Hairstyling by observing contours, features, and hair lines
It may be true that this ability to observe contours, features, and hair lines, and to prescribe suitable and becoming hair styles is a natural gift, which cannot be passed on. However, I can lay down for you certain basic rules which I have learned in a lifetime of specialized study. And you can learn some very definite things to do—and not to do—if you will apply the principles laid down herein, observing religiously and practicing constantly. Soon you will be able to see the difference in the various kinds of head lines—good, bad and indifferent. You will be able to recognize what is right or wrong about a hair style, about a hair cut or even a neck line. You will be able to do the right things in the right way. And before you know it, you will be well on your way to become an expert hairdresser, hair cutter and hair stylist.
NOTE: The following text is taken from one of our books on 1920s hairstyles. While you can read the complete text of this book online, most of the illustrations are missing. However it gives you an opportunity to assess the content and if you're interested you can buy a digital download version of the Book complete with 119 illustrations and photos - Click here to buy "1920's-30's Haircutting and Styling"
It is highly essential that your eyes be trained to study the various neck lines. You will find that the following sketches from life will serve excellently as a basic guide.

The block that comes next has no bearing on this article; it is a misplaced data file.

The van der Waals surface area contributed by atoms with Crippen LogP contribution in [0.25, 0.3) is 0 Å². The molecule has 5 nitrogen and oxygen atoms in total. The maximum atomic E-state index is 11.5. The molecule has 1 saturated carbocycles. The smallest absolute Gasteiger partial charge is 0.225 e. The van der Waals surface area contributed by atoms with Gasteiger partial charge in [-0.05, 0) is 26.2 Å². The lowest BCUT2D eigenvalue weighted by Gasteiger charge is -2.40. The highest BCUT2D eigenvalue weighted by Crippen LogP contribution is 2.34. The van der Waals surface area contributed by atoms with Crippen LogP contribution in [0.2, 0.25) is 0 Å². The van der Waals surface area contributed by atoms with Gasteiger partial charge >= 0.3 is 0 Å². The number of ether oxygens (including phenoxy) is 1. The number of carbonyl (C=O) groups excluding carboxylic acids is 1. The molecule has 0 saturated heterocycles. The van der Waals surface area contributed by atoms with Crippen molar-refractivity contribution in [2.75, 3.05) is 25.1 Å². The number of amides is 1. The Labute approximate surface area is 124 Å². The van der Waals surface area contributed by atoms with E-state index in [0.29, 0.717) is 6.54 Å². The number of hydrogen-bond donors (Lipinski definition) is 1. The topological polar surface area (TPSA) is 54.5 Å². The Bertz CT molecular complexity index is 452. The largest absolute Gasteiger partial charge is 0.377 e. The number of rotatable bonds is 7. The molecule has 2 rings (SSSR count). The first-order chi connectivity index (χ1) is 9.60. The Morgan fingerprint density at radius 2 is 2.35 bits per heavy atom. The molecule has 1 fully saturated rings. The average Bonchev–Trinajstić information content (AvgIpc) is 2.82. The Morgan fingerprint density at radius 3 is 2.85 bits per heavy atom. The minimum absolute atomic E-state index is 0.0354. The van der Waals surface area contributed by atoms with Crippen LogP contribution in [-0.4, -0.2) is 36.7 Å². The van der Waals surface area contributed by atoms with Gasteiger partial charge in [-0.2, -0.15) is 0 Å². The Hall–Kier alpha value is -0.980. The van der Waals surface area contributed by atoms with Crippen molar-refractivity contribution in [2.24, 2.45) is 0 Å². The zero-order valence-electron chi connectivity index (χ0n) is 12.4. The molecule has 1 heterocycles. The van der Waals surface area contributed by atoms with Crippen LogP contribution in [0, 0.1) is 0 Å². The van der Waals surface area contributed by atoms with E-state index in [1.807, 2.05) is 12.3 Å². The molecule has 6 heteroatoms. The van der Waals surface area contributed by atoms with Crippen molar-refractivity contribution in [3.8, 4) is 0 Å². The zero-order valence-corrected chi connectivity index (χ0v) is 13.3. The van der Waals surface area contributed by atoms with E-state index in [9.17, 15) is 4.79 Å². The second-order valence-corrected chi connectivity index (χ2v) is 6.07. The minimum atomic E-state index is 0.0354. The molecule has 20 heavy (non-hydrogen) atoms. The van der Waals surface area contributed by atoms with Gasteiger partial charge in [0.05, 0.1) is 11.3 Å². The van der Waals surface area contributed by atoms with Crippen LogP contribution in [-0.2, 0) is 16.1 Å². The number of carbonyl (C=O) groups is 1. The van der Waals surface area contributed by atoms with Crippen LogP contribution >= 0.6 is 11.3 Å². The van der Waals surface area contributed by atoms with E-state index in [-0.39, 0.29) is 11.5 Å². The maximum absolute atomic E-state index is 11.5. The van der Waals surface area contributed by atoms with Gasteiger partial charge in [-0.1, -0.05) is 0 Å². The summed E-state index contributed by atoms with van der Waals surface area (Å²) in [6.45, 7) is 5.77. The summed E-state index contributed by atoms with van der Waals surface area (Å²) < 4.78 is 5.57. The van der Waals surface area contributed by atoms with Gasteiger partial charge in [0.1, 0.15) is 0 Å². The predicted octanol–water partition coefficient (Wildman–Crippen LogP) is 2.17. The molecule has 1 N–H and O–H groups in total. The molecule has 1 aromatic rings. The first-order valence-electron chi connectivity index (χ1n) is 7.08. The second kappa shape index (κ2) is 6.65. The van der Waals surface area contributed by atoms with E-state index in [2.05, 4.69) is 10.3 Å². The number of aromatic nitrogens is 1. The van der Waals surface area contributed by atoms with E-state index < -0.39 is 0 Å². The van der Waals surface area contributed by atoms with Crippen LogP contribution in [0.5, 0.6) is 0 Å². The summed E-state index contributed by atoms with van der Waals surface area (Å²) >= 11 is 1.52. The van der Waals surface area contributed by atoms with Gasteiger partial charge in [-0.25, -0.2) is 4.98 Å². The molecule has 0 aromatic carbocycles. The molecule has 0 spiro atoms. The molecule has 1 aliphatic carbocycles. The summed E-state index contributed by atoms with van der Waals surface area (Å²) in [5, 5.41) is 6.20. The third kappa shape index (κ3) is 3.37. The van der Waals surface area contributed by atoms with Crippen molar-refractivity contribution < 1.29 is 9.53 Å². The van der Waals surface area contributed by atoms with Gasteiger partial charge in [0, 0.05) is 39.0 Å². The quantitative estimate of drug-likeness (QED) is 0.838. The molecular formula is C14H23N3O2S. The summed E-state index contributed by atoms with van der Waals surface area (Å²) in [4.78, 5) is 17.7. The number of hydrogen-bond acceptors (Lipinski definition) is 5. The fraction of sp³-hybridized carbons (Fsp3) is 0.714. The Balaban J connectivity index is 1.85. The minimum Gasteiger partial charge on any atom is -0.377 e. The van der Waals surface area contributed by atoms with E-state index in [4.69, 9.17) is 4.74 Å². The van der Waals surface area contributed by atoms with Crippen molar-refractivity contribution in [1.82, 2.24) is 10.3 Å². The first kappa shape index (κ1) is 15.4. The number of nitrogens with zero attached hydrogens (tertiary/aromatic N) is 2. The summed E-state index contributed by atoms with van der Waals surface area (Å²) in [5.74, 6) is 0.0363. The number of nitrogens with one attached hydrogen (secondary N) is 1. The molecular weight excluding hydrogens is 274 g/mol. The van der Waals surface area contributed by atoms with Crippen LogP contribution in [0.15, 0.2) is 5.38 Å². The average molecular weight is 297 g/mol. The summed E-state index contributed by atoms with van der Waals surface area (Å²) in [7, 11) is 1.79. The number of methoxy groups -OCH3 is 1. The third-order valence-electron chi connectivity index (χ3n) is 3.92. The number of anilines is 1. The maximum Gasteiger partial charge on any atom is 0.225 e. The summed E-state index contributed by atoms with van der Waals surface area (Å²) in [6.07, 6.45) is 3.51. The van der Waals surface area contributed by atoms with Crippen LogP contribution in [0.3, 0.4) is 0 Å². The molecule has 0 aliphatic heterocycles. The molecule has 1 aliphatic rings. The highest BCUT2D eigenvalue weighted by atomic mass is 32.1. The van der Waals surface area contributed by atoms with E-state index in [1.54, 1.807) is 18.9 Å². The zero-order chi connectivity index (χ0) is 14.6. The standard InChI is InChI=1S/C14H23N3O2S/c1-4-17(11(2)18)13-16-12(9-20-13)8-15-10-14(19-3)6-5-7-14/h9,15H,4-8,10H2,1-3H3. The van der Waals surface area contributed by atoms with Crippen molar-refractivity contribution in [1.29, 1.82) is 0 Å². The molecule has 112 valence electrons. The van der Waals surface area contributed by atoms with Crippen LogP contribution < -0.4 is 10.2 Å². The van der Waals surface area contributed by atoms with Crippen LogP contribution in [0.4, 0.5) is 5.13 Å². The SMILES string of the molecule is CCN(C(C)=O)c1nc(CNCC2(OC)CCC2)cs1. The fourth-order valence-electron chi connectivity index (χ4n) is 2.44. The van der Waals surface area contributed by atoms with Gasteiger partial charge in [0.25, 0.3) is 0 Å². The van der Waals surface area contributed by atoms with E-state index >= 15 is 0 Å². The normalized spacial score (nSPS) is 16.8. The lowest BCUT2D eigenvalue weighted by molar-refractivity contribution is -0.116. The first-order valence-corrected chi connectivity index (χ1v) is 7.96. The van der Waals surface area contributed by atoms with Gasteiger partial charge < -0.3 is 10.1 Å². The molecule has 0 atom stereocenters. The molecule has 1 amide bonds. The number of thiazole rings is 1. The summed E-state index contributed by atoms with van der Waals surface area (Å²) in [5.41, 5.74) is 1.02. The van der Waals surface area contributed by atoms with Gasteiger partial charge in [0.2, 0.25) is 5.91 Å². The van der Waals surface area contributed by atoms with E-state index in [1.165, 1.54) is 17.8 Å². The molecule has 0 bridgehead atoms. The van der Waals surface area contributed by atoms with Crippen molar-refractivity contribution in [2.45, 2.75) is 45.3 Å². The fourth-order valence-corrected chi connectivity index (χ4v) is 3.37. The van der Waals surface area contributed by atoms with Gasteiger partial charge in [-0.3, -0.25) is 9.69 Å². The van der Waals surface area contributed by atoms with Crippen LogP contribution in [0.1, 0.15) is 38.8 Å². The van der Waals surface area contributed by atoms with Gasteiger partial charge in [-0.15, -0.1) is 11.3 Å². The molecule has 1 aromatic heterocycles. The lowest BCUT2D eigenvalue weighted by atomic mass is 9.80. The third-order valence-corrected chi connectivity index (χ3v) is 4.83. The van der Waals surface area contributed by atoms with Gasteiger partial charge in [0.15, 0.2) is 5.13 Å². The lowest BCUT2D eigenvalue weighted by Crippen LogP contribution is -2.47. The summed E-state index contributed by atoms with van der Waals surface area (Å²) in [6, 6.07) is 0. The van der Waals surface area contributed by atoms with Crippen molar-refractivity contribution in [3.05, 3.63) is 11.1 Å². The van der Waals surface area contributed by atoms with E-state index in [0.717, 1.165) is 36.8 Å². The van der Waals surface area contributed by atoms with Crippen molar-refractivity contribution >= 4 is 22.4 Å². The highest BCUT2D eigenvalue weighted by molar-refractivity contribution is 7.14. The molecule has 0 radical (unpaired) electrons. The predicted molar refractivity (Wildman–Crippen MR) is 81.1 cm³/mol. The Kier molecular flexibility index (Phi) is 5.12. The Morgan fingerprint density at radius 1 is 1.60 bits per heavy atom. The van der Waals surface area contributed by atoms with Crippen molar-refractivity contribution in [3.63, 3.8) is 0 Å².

A customer may patronize an expert hairdresser and receive a beautiful hair cut regularly. Then, for the sake of convenience, she may get her neck trimmed by an untrained operator between "cuts." The result is that instead of having her neck properly and carefully trimmed, she is given a neck clip way up into the hair line . . . with a shave thrown in! You can easily imagine how such inexpert treatment detracts from an otherwise beautiful hair cut.
• Fig. 63
Sketch from life. This hair was cut, or rather butchered, by a hairdresser who unfortunately had mastered neither the technique nor the art of hair cutting. The neck line was, so to speak, chewed off, and the hair simply hacked out. And you will note that the hair was incorrectly waved, thus emphasizing the bushy effect.
• Fig. 64
Here you see what was done to patch up the hair that was too short at the nape of the neck, as shown in figure 63. The sides were thinned and the hair was given a diagonal wave or swirl effect, to overcome the bushiness and to conform to the shape of the head.
• Fig. 65
The short hair arrangement pictured here may be applied to a head when the crown happens to be too high when the hair is combed back or even parted. Any part drawn from the crown to the nape of the neck reduces the height of the crown. This idea may also be applied to the hairdress of the woman who desires a tailored effect but happens to have a thin neck with large hollow spaces behind the ears. A hair cut of this style will fill in these spaces in a graceful, yet tailored manner. The short front hair is arranged in one wave over the forehead with the tapered ends turned forward into half ringlets. This provides a softer finishing touch, with or without a hat.